Don Clements was born on 21 May 1939 in Joplin, Missouri, and lived around Joplin and nearby Springfield for his entire life. As a child, he dreamed of becoming a trapeze artist with the circus, but that never happened. Instead, this self-taught musician became a professional entertainer at the age of 15 when he got his first gig at Jim Bowen's bar in Joplin in 1955. He got the idea to play there when he and his brother were walking past the place and heard someone singing inside. He turned to his brother and said, "Well, hell, we sing better than that!" Ten years later, he cut this record on Si Siman's Skipper label out of Springfield, Missouri, with the Anita Kerr singers providing backing vocals.
Here's Made In The USA by Don Clements on Skipper 7917-7918 from 1965:
The song was written by Ronnie Self, another underrated performer who wrote great songs like I'm Sorry and Sweet Nothin's that were made into classic oldies by Brenda Lee. Ronnie was born in Springfield, Missouri on 5 July 1938. He may have been the first rock and roll act signed to Columbia Records even though Mitch Miller, head of that label at the time, would have argued otherwise. Mitch Miller, the guy who hosted a music variety show on television called Sing Along With Mitch (follow the bouncing ball), had a well-known hatred of rock and roll music! Despite being a very talented singer-songwriter who was recorded by two major labels, Columbia and Decca, Ronnie's career never really took off. He managed only one minor chart hit with Bop-A-Lena, which reached #68 on Billboard's Hot 100 in 1958. Ronnie won a Grammy in 1969 for writing the Best Sacred Performance, a country gospel song called Ain't That Beautiful Singing that was recorded by Jake Hess. He battled alcoholism for much of his life, which at times would lead him to violent behavior. Ronnie Self died in Springfield on 28 August 1981.
This is one of the few Country-flavored records listed as a collectible Teener, worth about $15 according to Jeff Kreiter's Teen Collectors Record Guide, because of this nice ballad on the flip side. Here's Don Clements singing My Conscience Knows, a song written by Doc Dougherty:
In 1967, Don turned down an offer to become ring announcer for Larry and Betty Carden's Shrine Circus in Springfield. Instead, he recorded the song Talk To The Animals so the ringmaster could lip-sync to it during the animal acts. Throughout the 1970's you might catch Don Clements performing with Buddy Welch, together billed as The Entertainers, playing every night at places like the Catch One club in the Riviera Motel out on Range Line Road. Around 1994, Don began performing every night at The Shady Inn, a restaurant and piano bar in Springfield, taking requests for songs like The Lady Is A Tramp from the noisy bar patrons while they sipped their tonic and gin.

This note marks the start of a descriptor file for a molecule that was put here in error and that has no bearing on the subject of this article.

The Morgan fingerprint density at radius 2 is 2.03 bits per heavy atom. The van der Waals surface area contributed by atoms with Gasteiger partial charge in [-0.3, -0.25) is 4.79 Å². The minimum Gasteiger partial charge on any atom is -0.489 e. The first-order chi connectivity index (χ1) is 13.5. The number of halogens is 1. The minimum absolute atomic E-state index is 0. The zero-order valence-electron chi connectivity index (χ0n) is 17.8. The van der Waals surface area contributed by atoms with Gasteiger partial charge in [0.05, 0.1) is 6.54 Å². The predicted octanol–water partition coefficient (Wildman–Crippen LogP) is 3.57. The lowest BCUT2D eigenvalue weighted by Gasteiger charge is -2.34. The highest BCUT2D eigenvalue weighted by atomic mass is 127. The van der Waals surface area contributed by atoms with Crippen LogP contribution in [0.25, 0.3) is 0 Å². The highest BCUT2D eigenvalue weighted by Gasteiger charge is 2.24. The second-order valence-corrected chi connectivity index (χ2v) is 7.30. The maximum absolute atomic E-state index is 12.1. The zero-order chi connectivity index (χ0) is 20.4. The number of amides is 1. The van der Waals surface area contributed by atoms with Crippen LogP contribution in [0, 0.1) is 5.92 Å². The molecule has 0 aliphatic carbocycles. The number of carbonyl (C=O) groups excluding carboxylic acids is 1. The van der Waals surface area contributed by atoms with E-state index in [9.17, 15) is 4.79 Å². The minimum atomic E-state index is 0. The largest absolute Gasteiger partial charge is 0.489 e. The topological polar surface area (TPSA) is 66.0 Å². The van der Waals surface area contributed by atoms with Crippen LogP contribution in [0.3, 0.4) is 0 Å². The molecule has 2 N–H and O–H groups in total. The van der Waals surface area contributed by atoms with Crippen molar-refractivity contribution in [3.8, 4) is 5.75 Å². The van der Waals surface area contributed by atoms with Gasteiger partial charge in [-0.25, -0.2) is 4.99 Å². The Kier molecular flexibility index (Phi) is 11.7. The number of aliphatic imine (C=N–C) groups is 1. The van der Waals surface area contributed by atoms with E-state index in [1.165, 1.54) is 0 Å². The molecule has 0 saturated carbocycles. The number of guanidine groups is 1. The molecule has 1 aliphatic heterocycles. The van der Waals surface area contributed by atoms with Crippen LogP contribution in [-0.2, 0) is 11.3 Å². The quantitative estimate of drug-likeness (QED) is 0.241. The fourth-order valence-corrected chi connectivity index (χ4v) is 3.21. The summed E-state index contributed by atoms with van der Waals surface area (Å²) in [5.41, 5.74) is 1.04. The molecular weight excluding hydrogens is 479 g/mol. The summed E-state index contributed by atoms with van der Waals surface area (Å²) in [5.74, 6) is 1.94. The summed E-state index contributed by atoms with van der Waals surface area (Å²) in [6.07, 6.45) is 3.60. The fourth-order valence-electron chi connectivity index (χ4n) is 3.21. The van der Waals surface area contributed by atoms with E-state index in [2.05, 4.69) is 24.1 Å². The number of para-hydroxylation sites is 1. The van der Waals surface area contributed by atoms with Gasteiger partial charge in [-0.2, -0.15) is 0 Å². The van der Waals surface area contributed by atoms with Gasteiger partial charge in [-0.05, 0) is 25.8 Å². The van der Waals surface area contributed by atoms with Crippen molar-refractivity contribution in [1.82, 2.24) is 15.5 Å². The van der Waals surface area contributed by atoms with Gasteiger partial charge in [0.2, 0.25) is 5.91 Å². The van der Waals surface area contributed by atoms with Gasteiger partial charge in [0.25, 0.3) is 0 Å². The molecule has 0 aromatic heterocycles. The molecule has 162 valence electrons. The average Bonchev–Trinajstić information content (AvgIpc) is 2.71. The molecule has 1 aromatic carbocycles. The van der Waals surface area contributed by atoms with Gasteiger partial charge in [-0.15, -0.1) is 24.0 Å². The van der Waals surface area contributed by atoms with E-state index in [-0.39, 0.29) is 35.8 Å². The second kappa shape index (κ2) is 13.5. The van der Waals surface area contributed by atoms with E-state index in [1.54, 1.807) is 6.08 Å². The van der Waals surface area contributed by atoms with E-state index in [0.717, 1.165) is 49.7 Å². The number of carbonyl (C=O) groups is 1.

Don got married to his longtime friend Genene L. Habermehl on 30 June 1997 in Miami, Oklahoma. Genene was born in Bakersfield, California, on 19 February 1945 and had been living in Springfield for many years. Shortly after the wedding, Don left the Shady Inn to travel briefly with the National Child Safety Council, but didn't like the work, or the idea of leaving his wife alone for long periods of time. He went back to performing in local clubs.
In the middle of his act on New Year's Eve 1997, Don was handed a note on a cocktail napkin. It was a job offer from George Carden, the son of Larry and Betty Carden, who was now running the Shrine Circus. George heard that Don had left the Shady Inn and decided to offer him a job with the circus. Don was tired of singing requests for drunken bar patrons who weren't really listening anyway. He liked the idea of entertaining parents and children with uptempo happy tunes. When George offered to triple what he'd been making at the Shady Inn and bring his wife in as well, Don accepted George's offer. Don and Genene spent the next year traveling all over with the circus show. As music director, Don rocked the circus organ and sang tunes like Rock Around The Clock while Genene worked the concessions. He also ran the fog machines even played fast fiddle solos during the pig acts.
Don and Genene moved back to Joplin in 1999. Genene got a job with the Aegis Communications Group and became a senior supervisor. Don, who had been good friends with a boxer known as Irish Johnny Copeland, spoke at his funeral in 2004. Don passed away on 20 March 2005 after being diagnosed with cancer. He was 65 years old. He left two sons, Donald Nelson Clements and Brian Clifton Clements, and a daughter Shyla Jean Grantham, who was also diagnosed with cancer at the time. Genene's son from a previous marriage, Tony LaDue, also lived in Joplin. Genene passed away on 27 July 2009 and is buried with Don in the Osborne Memorial Cemetery in Joplin.
I'm just having fun digging up background information about all the rare and obscure records that you'll hear on MusicMaster Oldies. I hope you enjoy reading this stuff half as much as I enjoy researching it! Stay tuned, there's more where this came from.